How Many Passwords?

A recent discussion got me thinking about what might be the right number of passwords. There are plenty of references that still say you should have a different password for every service, and breaches such as Adobe’s last year show why. If you use the same password on two different websites and one of those gets compromised, either by phishing or loss and cracking of a password file, then both accounts are put at risk. So when you hear of one such compromise you have to try to remember which other websites you’ve used that password on, visit each of them and try to work out how to change to a new password.

But, honestly, there’s no way I could remember a different password for every service and website I use every day, let alone all the occasional ones that I need once in a blue moon (and usually have to reset when I want to revisit the site anyway). I’d be surprised if any of our users can, either. So what’s the solution? I hope a couple of relatively new technologies can help…

Single-Sign-On (SSO) is sometimes criticised for having the same “shared fate” issue as reusing the same password on multiple sites. Yes, if your SSO password is compromised then the person who now knows it has the ability to access your accounts on all the SSO services. But there are a couple of key differences. First, the SSO password only needs to be stored (salted and hashed, please) in one place – the SSO authenticator. So there are many fewer opportunities for someone to steal the password file, and the SSO authenticator is a sufficiently critical system that it should be being well managed. Second, if the password is compromised then it can be immediately disabled and changed in a single location: I don’t have to go around all the services individually to do it. And, because the SSO authenticator is a well-managed central point, I’d expect it to have a better chance of spotting any unusual login patterns that follow a compromise too. So for my work accounts SSO, preferably federated so I can also authenticate to other organisations’ systems, looks like a good bet.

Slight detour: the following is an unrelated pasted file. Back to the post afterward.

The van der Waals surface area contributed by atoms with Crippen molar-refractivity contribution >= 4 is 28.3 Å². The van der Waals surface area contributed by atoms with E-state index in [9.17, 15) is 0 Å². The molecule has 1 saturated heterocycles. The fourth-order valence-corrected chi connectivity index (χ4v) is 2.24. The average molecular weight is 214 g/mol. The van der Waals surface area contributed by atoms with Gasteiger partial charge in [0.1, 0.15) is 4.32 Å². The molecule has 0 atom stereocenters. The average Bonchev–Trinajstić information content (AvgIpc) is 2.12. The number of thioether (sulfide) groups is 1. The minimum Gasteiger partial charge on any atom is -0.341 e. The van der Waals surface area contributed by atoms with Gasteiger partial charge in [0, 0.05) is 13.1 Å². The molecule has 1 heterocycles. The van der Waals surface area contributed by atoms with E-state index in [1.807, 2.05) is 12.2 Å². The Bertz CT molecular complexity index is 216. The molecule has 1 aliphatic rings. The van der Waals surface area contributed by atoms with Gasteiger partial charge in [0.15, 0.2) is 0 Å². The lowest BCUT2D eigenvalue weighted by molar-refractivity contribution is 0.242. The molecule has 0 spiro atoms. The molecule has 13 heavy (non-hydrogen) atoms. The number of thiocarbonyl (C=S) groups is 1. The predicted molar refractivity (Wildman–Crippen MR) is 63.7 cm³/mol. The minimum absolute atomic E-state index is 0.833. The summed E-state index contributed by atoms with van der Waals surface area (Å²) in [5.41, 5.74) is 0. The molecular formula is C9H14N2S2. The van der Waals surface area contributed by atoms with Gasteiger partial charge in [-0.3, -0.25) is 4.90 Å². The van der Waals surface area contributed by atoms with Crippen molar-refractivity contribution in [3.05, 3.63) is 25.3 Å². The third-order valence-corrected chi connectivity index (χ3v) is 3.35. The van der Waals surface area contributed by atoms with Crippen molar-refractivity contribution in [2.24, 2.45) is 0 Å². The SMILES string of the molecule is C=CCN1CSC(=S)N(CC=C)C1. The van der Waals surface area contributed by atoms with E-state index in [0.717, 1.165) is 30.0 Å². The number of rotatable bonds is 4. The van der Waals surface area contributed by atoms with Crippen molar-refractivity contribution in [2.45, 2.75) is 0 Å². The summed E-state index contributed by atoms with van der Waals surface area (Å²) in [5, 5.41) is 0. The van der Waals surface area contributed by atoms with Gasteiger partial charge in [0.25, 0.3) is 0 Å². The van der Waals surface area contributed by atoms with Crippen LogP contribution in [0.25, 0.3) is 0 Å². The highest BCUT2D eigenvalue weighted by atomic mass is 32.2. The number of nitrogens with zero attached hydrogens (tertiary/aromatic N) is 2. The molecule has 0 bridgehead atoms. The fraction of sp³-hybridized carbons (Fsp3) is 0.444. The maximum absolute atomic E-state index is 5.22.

That leaves me with all the other external sites I use for information, to book conference places, tickets, etc. etc. Many of them now offer logins using social networks, but I’m not comfortable with the amount of information sharing that that involves. Instead I’m sticking with a unique password for each service, but using a password vault to manage and in many cases generate them for me. That does make the password for the vault a critical part of my security, but that one is much longer than any feasible rainbow table so should be crack-proof. Also (like my federated SSO password) I only ever have to type it into a single, familiar interface so the risk of phishing should be reduced too. If I ever lose access to the vault then I’m back at requesting password resets, which was my fallback position for most of those accounts anyway.

Sadly, although the number of passwords I have to remember is greatly reduced by this approach, it’s not down to just two. Some sensitive services use two-factor authentication, but I can cope (so far) with the small pile of dongles, tokens and phones. But there are some other “password-protected” sites that are neither federated nor usable via a vault. Interestingly, whether they realise it or not, they’ll never know whether I have re-used their password on someone else’s service. At least not until that service gets compromised…

Comments, as ever, welcome…

By Andrew Cormack

I'm Chief Regulatory Advisor at Jisc, responsible for keeping an eye out for places where our ideas, services and products might raise regulatory issues. My aim is to fix either the product or service, or the regulation, before there's a painful bump!

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